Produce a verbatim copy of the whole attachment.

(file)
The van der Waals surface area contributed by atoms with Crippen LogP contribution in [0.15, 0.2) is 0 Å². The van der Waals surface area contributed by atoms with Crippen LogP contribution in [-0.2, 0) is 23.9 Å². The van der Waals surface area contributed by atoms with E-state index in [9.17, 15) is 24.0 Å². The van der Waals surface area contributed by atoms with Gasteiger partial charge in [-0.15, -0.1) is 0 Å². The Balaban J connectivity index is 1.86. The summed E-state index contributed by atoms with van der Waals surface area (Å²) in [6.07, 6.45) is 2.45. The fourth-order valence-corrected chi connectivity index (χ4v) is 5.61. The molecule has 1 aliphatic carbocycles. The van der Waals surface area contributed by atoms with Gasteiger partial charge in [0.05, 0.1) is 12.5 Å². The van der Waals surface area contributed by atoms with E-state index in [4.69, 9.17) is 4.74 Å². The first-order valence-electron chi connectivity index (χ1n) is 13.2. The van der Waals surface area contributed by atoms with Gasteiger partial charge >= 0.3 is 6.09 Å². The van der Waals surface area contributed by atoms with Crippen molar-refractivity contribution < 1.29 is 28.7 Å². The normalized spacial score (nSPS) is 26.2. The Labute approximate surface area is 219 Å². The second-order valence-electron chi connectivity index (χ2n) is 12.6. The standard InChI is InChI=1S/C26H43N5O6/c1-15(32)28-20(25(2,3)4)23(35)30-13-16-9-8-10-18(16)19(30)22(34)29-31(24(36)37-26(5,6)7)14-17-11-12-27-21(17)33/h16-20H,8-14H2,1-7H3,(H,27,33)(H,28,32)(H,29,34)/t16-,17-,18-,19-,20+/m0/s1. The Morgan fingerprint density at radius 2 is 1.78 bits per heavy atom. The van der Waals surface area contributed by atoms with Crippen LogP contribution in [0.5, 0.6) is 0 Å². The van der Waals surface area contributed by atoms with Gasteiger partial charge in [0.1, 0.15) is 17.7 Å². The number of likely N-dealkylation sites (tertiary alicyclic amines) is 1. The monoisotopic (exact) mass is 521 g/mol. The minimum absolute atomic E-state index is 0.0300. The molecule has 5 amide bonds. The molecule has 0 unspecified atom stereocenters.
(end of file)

The van der Waals surface area contributed by atoms with Crippen LogP contribution in [0.15, 0.2) is 0 Å². The van der Waals surface area contributed by atoms with Crippen LogP contribution in [-0.2, 0) is 23.9 Å². The van der Waals surface area contributed by atoms with E-state index in [9.17, 15) is 24.0 Å². The van der Waals surface area contributed by atoms with Gasteiger partial charge in [-0.15, -0.1) is 0 Å². The Balaban J connectivity index is 1.86. The summed E-state index contributed by atoms with van der Waals surface area (Å²) in [6.07, 6.45) is 2.45. The fourth-order valence-corrected chi connectivity index (χ4v) is 5.61. The molecule has 1 aliphatic carbocycles. The van der Waals surface area contributed by atoms with Gasteiger partial charge in [0.05, 0.1) is 12.5 Å². The van der Waals surface area contributed by atoms with E-state index in [4.69, 9.17) is 4.74 Å². The first-order valence-electron chi connectivity index (χ1n) is 13.2. The van der Waals surface area contributed by atoms with Gasteiger partial charge >= 0.3 is 6.09 Å². The van der Waals surface area contributed by atoms with Crippen molar-refractivity contribution < 1.29 is 28.7 Å². The normalized spacial score (nSPS) is 26.2. The Labute approximate surface area is 219 Å². The second-order valence-electron chi connectivity index (χ2n) is 12.6. The standard InChI is InChI=1S/C26H43N5O6/c1-15(32)28-20(25(2,3)4)23(35)30-13-16-9-8-10-18(16)19(30)22(34)29-31(24(36)37-26(5,6)7)14-17-11-12-27-21(17)33/h16-20H,8-14H2,1-7H3,(H,27,33)(H,28,32)(H,29,34)/t16-,17-,18-,19-,20+/m0/s1. The Morgan fingerprint density at radius 2 is 1.78 bits per heavy atom. The van der Waals surface area contributed by atoms with Crippen LogP contribution in [0.5, 0.6) is 0 Å². The van der Waals surface area contributed by atoms with Gasteiger partial charge in [0.1, 0.15) is 17.7 Å². The number of likely N-dealkylation sites (tertiary alicyclic amines) is 1. The monoisotopic (exact) mass is 521 g/mol. The minimum absolute atomic E-state index is 0.0300. The molecule has 5 amide bonds. The molecule has 0 unspecified atom stereocenters.